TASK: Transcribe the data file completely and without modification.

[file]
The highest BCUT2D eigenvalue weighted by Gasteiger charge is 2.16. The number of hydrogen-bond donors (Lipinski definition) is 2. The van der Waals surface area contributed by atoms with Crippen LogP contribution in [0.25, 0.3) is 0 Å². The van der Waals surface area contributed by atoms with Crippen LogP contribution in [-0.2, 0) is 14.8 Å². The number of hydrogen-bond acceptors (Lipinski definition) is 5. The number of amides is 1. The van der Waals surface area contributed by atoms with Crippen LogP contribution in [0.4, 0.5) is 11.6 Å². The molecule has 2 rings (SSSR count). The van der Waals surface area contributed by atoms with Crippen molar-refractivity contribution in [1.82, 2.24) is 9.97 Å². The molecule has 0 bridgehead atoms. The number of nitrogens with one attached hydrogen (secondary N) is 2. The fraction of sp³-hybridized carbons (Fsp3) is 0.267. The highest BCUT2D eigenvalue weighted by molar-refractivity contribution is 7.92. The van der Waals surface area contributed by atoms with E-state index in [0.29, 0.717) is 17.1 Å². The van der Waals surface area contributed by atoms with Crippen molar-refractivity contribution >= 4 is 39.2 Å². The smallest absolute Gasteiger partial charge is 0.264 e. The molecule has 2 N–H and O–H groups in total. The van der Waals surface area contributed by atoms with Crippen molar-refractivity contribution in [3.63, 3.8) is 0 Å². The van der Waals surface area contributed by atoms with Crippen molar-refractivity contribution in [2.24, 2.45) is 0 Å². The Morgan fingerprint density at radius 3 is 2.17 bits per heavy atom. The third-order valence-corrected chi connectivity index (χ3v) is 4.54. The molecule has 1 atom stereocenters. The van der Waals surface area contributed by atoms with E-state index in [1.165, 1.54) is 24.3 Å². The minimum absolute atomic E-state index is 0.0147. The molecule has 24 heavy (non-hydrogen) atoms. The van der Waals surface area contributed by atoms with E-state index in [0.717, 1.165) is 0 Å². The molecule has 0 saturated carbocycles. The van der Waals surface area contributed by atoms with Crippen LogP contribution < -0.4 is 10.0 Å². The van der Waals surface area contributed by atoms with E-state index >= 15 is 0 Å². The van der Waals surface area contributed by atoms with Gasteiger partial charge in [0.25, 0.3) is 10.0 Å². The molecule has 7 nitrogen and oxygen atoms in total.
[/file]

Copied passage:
The highest BCUT2D eigenvalue weighted by Gasteiger charge is 2.16. The number of hydrogen-bond donors (Lipinski definition) is 2. The van der Waals surface area contributed by atoms with Crippen LogP contribution in [0.25, 0.3) is 0 Å². The van der Waals surface area contributed by atoms with Crippen LogP contribution in [-0.2, 0) is 14.8 Å². The number of hydrogen-bond acceptors (Lipinski definition) is 5. The number of amides is 1. The van der Waals surface area contributed by atoms with Crippen LogP contribution in [0.4, 0.5) is 11.6 Å². The molecule has 2 rings (SSSR count). The van der Waals surface area contributed by atoms with Crippen molar-refractivity contribution in [1.82, 2.24) is 9.97 Å². The molecule has 0 bridgehead atoms. The number of nitrogens with one attached hydrogen (secondary N) is 2. The fraction of sp³-hybridized carbons (Fsp3) is 0.267. The highest BCUT2D eigenvalue weighted by molar-refractivity contribution is 7.92. The van der Waals surface area contributed by atoms with E-state index in [0.29, 0.717) is 17.1 Å². The van der Waals surface area contributed by atoms with Crippen molar-refractivity contribution >= 4 is 39.2 Å². The smallest absolute Gasteiger partial charge is 0.264 e. The molecule has 2 N–H and O–H groups in total. The van der Waals surface area contributed by atoms with Crippen molar-refractivity contribution in [3.63, 3.8) is 0 Å². The van der Waals surface area contributed by atoms with Crippen molar-refractivity contribution in [2.24, 2.45) is 0 Å². The Morgan fingerprint density at radius 3 is 2.17 bits per heavy atom. The third-order valence-corrected chi connectivity index (χ3v) is 4.54. The molecule has 1 atom stereocenters. The van der Waals surface area contributed by atoms with E-state index in [1.165, 1.54) is 24.3 Å². The minimum absolute atomic E-state index is 0.0147. The molecule has 24 heavy (non-hydrogen) atoms. The van der Waals surface area contributed by atoms with E-state index in [0.717, 1.165) is 0 Å². The molecule has 0 saturated carbocycles. The van der Waals surface area contributed by atoms with Crippen LogP contribution < -0.4 is 10.0 Å². The van der Waals surface area contributed by atoms with E-state index >= 15 is 0 Å². The van der Waals surface area contributed by atoms with Gasteiger partial charge in [0.25, 0.3) is 10.0 Å². The molecule has 7 nitrogen and oxygen atoms in total.